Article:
Why Did the Battle of Monmouth Happen?

The Battle of Monmouth occurred on June 28, 1778, when Gen. George Washington attacked British Gen. Sir Henry Clinton as the redcoats attempted to retreat from Philadelphia to New York. Washington moved his troops from Valley Forge, Pa., to rally with Maj. Gen. Charles Lee near Monmouth Courthouse, N.J.

Washington's objective at Monmouth was to defeat Clinton after the British abandonment of Philadelphia in the spring of 1778. British strategy focused on keeping New York after the French entered the war on the side of the colonials. British forces numbered 10,000 versus Washington's 12,000 total.

Lee's forces engaged the British first. His 5,000-strong forward unit was supposed to harass the British until Washington's troops arrived. The subordinate withdrew his army before Washington's force of 7,000 came to bear. The normally reserved Washington, in a rare display of emotion, sternly reprimanded Lee in public for his failure. The superior officer rallied the troops and continued the battle.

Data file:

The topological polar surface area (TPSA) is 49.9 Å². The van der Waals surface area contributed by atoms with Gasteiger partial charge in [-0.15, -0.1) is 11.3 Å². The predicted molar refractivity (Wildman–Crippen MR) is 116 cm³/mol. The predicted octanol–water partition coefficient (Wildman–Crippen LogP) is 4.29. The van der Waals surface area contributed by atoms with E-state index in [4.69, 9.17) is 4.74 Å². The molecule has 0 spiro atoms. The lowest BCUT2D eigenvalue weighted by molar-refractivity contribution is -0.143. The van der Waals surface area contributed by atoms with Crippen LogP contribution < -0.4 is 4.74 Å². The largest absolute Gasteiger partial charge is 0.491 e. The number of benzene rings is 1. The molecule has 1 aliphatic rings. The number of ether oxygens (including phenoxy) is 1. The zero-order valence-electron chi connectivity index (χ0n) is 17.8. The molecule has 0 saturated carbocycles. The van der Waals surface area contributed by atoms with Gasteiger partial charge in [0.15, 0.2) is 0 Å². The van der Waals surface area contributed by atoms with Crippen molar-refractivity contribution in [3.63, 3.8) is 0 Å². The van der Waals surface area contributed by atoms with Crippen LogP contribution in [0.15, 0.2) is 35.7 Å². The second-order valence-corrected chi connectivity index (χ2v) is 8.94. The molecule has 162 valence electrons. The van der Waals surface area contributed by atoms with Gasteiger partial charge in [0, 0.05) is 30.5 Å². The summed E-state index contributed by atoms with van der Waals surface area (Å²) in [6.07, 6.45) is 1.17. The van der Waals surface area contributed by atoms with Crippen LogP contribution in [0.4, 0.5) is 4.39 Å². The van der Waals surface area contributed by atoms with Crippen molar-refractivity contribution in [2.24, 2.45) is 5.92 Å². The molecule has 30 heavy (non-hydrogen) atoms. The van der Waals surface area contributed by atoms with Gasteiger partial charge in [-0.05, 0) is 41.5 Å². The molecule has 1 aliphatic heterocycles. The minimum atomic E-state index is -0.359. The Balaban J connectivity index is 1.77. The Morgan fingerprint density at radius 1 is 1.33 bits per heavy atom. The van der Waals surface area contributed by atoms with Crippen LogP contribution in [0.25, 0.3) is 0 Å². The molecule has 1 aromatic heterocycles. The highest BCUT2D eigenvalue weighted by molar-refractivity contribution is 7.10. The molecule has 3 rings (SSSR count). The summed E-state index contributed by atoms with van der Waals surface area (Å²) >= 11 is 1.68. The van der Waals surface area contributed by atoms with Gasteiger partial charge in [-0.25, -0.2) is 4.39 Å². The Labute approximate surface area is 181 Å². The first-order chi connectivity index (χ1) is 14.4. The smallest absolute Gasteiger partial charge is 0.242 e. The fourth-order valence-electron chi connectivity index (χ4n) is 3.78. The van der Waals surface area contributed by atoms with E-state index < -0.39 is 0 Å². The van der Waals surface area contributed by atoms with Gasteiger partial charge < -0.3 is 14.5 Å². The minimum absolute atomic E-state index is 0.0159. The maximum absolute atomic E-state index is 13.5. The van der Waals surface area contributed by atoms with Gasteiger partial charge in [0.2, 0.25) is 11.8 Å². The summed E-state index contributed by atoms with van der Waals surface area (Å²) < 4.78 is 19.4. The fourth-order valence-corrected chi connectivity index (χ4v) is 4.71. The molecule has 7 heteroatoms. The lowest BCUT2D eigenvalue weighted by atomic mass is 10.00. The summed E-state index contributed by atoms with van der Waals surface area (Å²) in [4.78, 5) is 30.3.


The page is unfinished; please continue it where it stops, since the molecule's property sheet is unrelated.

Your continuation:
Casualties for each side amounted to roughly 500 for the colonials and around 1,100 for the British. Although Americans claimed victory, in reality the battle was a draw. Lee was suspended from military service six weeks after the battle. The Battle of Monmouth was the last engagement in the north as British forces headquartered at New York. The legend of "Molly Pitcher" emerged after the very hot day in which many troops died of heat stroke.